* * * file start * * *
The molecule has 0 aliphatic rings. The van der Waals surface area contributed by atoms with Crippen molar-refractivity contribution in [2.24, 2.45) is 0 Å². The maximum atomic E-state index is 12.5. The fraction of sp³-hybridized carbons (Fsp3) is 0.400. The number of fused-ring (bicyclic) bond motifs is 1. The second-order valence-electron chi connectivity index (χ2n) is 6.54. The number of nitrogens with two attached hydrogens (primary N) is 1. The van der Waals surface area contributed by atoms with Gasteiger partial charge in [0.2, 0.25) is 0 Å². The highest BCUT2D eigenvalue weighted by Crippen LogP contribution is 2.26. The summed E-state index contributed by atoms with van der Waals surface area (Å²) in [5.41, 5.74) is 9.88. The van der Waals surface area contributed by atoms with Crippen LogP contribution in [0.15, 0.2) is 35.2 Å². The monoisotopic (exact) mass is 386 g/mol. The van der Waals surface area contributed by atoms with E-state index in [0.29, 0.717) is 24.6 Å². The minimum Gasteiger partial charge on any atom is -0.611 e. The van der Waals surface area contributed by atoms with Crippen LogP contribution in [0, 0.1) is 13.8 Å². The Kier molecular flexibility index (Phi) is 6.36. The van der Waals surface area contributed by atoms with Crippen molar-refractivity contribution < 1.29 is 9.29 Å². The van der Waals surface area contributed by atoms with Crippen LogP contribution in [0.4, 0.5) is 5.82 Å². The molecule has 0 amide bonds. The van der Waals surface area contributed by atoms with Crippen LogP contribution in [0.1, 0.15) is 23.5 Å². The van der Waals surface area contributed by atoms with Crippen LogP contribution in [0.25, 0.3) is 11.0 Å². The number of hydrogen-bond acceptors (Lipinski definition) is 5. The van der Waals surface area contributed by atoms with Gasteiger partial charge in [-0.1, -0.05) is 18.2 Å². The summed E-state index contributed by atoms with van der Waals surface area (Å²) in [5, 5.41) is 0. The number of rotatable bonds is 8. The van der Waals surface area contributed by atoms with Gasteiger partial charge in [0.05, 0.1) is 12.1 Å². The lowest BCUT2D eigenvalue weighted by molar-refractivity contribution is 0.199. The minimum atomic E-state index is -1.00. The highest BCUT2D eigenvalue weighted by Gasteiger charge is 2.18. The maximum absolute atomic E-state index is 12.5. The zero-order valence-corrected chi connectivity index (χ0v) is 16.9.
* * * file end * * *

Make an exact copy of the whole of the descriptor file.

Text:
The molecule has 0 aliphatic rings. The van der Waals surface area contributed by atoms with Crippen molar-refractivity contribution in [2.24, 2.45) is 0 Å². The maximum atomic E-state index is 12.5. The fraction of sp³-hybridized carbons (Fsp3) is 0.400. The number of fused-ring (bicyclic) bond motifs is 1. The second-order valence-electron chi connectivity index (χ2n) is 6.54. The number of nitrogens with two attached hydrogens (primary N) is 1. The van der Waals surface area contributed by atoms with Gasteiger partial charge in [0.2, 0.25) is 0 Å². The highest BCUT2D eigenvalue weighted by Crippen LogP contribution is 2.26. The summed E-state index contributed by atoms with van der Waals surface area (Å²) in [5.41, 5.74) is 9.88. The van der Waals surface area contributed by atoms with Crippen LogP contribution in [0.15, 0.2) is 35.2 Å². The monoisotopic (exact) mass is 386 g/mol. The van der Waals surface area contributed by atoms with E-state index in [0.29, 0.717) is 24.6 Å². The minimum Gasteiger partial charge on any atom is -0.611 e. The van der Waals surface area contributed by atoms with Crippen LogP contribution in [0, 0.1) is 13.8 Å². The Kier molecular flexibility index (Phi) is 6.36. The van der Waals surface area contributed by atoms with Crippen molar-refractivity contribution < 1.29 is 9.29 Å². The van der Waals surface area contributed by atoms with Crippen LogP contribution in [0.4, 0.5) is 5.82 Å². The molecule has 0 amide bonds. The van der Waals surface area contributed by atoms with Crippen LogP contribution in [0.1, 0.15) is 23.5 Å². The van der Waals surface area contributed by atoms with Crippen LogP contribution in [0.25, 0.3) is 11.0 Å². The number of hydrogen-bond acceptors (Lipinski definition) is 5. The van der Waals surface area contributed by atoms with Gasteiger partial charge in [-0.1, -0.05) is 18.2 Å². The summed E-state index contributed by atoms with van der Waals surface area (Å²) in [5, 5.41) is 0. The number of rotatable bonds is 8. The van der Waals surface area contributed by atoms with Gasteiger partial charge in [0.05, 0.1) is 12.1 Å². The lowest BCUT2D eigenvalue weighted by molar-refractivity contribution is 0.199. The minimum atomic E-state index is -1.00. The highest BCUT2D eigenvalue weighted by Gasteiger charge is 2.18. The maximum absolute atomic E-state index is 12.5. The zero-order valence-corrected chi connectivity index (χ0v) is 16.9.